For its part, China has confined itself to saying that it would be a huge mistake” for Argentina to abandon ties. Unspoken was the fact that in addition to being a key export market for Argentine agricultural exporters, China has agreed to extensive yuan-denominated debt swaps as part of Argentina’s seemingly endless financial maneuvering in the face of its chronic foreign currency shortage.

Milei has said that relations with the United States will be his priority. What that means is unclear. Certainly, it is in the United States’ interest for Argentina to pull out of its economic tailspin, and as the largest shareholder of the International Monetary Fund (IMF) it will have a big say in how Argentina’s negotiations with the IMF, to which it owes $44 billion, will go. Up to now the United States, and by extension the IMF, has been relatively lenient with Argentina despite a series of broken promises regarding steps toward fiscal consolidation.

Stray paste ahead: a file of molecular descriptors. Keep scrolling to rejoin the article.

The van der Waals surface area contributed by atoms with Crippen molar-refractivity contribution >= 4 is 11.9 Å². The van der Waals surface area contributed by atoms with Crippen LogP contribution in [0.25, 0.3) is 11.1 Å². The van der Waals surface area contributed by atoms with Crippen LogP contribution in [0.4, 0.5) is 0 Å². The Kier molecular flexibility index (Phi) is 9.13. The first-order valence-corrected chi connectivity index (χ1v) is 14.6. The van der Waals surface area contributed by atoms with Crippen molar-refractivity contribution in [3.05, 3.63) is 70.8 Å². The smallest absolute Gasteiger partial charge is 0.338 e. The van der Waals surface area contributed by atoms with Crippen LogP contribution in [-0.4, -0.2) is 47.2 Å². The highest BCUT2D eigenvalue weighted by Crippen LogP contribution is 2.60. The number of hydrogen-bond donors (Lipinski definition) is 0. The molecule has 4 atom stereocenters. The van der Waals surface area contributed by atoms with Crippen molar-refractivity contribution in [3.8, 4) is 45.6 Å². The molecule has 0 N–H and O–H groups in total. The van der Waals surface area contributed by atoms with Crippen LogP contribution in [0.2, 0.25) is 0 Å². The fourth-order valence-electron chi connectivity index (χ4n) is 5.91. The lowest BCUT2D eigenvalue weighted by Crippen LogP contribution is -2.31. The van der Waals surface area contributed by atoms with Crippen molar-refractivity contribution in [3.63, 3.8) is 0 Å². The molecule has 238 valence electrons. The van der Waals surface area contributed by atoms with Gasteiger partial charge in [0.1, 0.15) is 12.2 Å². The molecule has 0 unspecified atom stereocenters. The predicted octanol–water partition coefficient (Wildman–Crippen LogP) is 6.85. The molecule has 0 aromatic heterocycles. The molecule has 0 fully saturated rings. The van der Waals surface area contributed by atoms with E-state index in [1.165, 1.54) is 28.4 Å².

But there may be some broader skepticism in the Biden administration regarding Milei, who has made clear his affinity with former President Donald Trump, and who may be viewed as akin to recent or current right-wing populist figures such as Brazil’s Jair Bolsonaro, El Salvador’s Nayib Bukele or Hungary’s Viktor Orbán. Of course, Milei may gain some goodwill in Washington if Argentina becomes more supportive in international fora such as the United Nations and the Organization of American States.

Enormous Challenges